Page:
The greater incidence of small for gestational age newborns after gonadotropin-stimulated in vitro fertilization with a supra-physiological estradiol level on ovulation trigger day.

Kohl Schwartz, Alexandra S; Mitter, Vera R; Amylidi-Mohr, Sofia; Fasel, Pascale; Minger, Mirja A; Limoni, Costanzo; Zwahlen, Marcel; von Wolff, Michael (2019). The greater incidence of small for gestational age newborns after gonadotropin-stimulated in vitro fertilization with a supra-physiological estradiol level on ovulation trigger day. Acta obstetricia et gynecologica Scandinavica, 98(12), pp. 1575-1584. Wiley-Blackwell 10.1111/aogs.13691

[img]
Preview
Text
Kohl ActaObstetGynecolScand 2019.pdf - Published Version
Available under License Creative Commons: Attribution-Noncommercial (CC-BY-NC).

Download (856kB) | Preview

INTRODUCTION Reproductive scientists have postulated various risk factors for lower birthweight following conventional gonadotropin stimulated in vitro fertilization compared to spontaneously conceived children: parental factors (age, health, duration of subfertility, and smoking habits); ovarian stimulation; laboratory procedures; the number of oocytes retrieved; and the number of embryos transferred. Our aim was to investigate the impact of gonadotropin stimulation and serum estradiol level on the risk of a newborn's being small for gestational age. MATERIAL AND METHODS We conducted a cohort study (2010-2016) of singletons (n = 155) born either after conventional gonadotropin stimulated in vitro fertilization (using ≥150 IU/d human gonadotropin for stimulation) or after natural cycle in vitro fertilization without any stimulation. We analyzed perinatal outcomes using birthweight percentiles, as they adjust for gestational age and sex. RESULTS The proportion of small for gestational age was 11.8% following conventional gonadotropin stimulated in vitro fertilization, and 2.9% after natural-cycle in vitro fertilization (P = 0.058). The odds of small for gestational age were significantly higher with supra-physiological estradiol levels in maternal serum on ovulation trigger day (unadjusted odds ratio 4.58; 95% confidence interval 1.35 to 15.55; P = 0.015). It remained significant after adjusting for maternal height, age, and body mass index (adjusted odds ratio 3.83; 95% confidence interval 1.06 to 13.82; P = 0.041). CONCLUSIONS We found an associated risk of children being born small for gestational age after conventional gonadotropin stimulated in vitro fertilization compared to natural-cycle in vitro fertilization. This higher risk is significantly associated with supra-physiological estradiol levels. We propose a reduction in the dosage of gonadotropin to minimize the risk of small for gestational age and future health consequences. This article is protected by copyright. All rights reserved.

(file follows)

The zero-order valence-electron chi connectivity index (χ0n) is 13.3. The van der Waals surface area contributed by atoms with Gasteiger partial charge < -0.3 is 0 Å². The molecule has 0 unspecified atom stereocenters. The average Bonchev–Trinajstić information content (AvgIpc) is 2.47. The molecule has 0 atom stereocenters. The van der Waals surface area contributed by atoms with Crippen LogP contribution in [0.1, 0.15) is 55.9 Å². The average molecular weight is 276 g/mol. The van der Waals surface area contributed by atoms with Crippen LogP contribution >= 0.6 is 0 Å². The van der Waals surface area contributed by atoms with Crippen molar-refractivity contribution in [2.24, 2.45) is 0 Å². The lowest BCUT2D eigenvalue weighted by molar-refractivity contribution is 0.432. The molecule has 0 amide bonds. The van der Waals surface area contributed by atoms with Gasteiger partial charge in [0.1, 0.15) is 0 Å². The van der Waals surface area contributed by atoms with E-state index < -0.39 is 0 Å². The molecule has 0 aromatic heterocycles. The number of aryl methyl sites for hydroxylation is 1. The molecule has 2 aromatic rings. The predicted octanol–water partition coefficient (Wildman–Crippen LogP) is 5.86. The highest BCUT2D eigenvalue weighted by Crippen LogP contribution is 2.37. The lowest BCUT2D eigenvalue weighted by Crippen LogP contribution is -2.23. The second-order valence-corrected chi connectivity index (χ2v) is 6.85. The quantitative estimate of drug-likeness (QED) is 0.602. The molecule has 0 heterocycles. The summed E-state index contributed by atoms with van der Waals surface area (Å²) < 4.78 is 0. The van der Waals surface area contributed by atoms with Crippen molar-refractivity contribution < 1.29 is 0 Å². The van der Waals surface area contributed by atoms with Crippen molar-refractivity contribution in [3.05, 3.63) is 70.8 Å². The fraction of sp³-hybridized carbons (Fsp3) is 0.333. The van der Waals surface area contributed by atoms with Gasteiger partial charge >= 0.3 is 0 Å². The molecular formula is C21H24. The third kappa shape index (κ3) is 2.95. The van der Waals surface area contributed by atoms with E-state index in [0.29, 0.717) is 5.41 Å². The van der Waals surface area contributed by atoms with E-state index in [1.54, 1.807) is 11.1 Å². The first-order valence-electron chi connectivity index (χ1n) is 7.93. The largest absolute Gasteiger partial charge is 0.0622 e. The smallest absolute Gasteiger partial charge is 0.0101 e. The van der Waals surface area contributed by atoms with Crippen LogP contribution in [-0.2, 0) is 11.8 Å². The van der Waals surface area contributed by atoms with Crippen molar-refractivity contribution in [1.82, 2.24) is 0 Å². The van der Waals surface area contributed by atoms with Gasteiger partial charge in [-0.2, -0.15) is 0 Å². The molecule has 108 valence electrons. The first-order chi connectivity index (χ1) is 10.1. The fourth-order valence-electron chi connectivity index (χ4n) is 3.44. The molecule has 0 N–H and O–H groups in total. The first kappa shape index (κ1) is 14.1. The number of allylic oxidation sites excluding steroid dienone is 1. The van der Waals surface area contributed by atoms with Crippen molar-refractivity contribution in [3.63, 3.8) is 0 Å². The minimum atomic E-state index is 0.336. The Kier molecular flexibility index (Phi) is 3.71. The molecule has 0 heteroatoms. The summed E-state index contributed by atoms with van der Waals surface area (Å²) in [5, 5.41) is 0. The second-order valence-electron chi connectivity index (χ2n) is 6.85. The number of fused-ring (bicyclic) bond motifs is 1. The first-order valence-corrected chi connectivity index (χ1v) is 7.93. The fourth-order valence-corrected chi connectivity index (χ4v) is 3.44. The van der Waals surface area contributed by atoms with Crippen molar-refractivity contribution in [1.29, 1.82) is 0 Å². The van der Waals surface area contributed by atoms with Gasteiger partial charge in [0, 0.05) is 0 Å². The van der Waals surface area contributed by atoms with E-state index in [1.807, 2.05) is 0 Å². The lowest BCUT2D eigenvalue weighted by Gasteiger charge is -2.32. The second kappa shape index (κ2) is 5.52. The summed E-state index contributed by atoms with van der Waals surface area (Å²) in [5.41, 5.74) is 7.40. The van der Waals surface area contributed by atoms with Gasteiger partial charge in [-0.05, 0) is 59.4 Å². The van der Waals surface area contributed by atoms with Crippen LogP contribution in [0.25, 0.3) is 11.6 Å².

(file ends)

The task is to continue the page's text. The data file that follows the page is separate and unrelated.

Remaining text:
Item Type:

Journal Article (Original Article)

Division/Institute:

04 Faculty of Medicine > Pre-clinic Human Medicine > Institute of Social and Preventive Medicine (ISPM)
04 Faculty of Medicine > Department of Gynaecology, Paediatrics and Endocrinology (DFKE) > Clinic of Gynaecology

Graduate School:

Graduate School for Health Sciences (GHS)

UniBE Contributor:

Kohl Schwartz, Alexandra; Mitter, Vera Ruth; Amylidi, Sofia Kalypso; Zwahlen, Marcel and von Wolff, Michael

Subjects:

600 Technology > 610 Medicine & health
300 Social sciences, sociology & anthropology > 360 Social problems & social services

ISSN:

0001-6349

Publisher:

Wiley-Blackwell

Language:

English

Submitter:

Andrea Flükiger-Flückiger

Date Deposited:

07 Aug 2019 11:47

Last Modified:

18 May 2020 08:45

Publisher DOI:

10.1111/aogs.13691

PubMed ID:

31338840

Uncontrolled Keywords:

Gonadotropin Pregnancy high-risk pregnancy in vitro fertilization infertility reproductive endocrinology

BORIS DOI:

10.7892/boris.132201

URI:

https://boris.unibe.ch/id/eprint/132201

Actions (login required)

Edit item Edit item
Provide Feedback